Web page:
A national boycott planned for May 1, by pro-immigration organizers hoping to push Congress to act on reforming U.S. immigration policy, could shut down businesses across the country. But the economic impact of the planned May 1 immigration protests and their accompanying boycott will pale in comparison to the negative effects the U.S. would experience if it deports large numbers of the 11 million illegal immigrants currently living in the U.S., says economist Benjamin Powell, Senior Fellow at the Independent Institute.
"Immigrant groups are split on whether to abstain from working and purchasing products on Monday so participation in the boycott is a wild card. Though a widespread boycott would be disruptive, the effects of losing migrant labor for a day are not nearly as harmful as losing it permanently as the Bill passed by the House of Representatives would," says Powell.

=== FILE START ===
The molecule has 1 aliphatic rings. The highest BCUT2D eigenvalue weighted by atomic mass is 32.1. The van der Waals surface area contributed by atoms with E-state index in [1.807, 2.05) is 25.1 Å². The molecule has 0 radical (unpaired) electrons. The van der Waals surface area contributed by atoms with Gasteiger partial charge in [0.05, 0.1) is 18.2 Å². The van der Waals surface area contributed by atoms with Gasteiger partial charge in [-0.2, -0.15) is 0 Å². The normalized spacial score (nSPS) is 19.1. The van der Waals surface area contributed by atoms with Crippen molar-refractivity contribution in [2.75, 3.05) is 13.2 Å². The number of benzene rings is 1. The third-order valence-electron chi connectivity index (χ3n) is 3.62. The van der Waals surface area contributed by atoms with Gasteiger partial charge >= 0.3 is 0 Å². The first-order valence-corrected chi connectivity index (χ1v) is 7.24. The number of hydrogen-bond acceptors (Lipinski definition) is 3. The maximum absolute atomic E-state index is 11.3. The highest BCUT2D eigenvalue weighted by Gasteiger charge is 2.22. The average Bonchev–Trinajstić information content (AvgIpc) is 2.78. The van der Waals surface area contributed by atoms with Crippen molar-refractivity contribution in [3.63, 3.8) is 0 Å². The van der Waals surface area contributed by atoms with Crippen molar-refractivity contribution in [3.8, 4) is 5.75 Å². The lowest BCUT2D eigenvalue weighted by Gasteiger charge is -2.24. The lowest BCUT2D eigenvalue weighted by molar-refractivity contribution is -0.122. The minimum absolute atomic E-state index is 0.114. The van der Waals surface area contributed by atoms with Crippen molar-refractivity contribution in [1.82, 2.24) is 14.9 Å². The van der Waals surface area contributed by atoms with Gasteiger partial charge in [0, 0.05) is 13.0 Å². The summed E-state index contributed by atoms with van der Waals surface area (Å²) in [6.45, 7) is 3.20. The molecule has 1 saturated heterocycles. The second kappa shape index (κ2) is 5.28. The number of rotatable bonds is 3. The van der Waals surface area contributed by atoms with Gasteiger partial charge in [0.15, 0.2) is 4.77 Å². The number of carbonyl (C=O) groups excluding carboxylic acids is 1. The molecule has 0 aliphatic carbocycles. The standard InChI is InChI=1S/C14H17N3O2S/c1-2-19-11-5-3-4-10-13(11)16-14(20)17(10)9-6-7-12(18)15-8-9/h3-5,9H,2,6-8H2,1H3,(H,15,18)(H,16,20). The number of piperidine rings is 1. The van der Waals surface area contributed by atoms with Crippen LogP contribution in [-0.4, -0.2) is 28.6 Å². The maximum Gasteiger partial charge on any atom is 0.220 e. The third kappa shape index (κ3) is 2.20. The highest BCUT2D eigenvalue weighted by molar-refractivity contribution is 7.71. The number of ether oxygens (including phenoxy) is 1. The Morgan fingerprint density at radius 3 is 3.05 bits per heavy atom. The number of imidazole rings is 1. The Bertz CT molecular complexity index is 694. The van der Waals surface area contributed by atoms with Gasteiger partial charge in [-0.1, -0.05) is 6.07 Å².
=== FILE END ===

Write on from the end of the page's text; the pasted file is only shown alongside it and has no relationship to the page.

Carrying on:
The House Bill on immigration reform would make illegal immigrants felons, increase penalties on employers who hire illegals, and would erect a fence along approximately one-third of the Mexican border. "This bill would be catastrophic for industries currently employing large numbers of illegal immigrants," says Powell. The McCain/ Kennedy bill proposed in the Senate is a better alternative, says Powell because it would allow current illegal immigrants to stay in the U.S. and apply for a guest-worker program after paying a fine, as well as permit approximately 400,000 new guest workers into the U.S. each year.
But the McCain/Kennedy bill should go farther, says Powell. "We should allow as many guest workers as employers are willing to hire. Immigration is a net benefit to our economy and does not harm the overall wages or employment opportunities for Americans."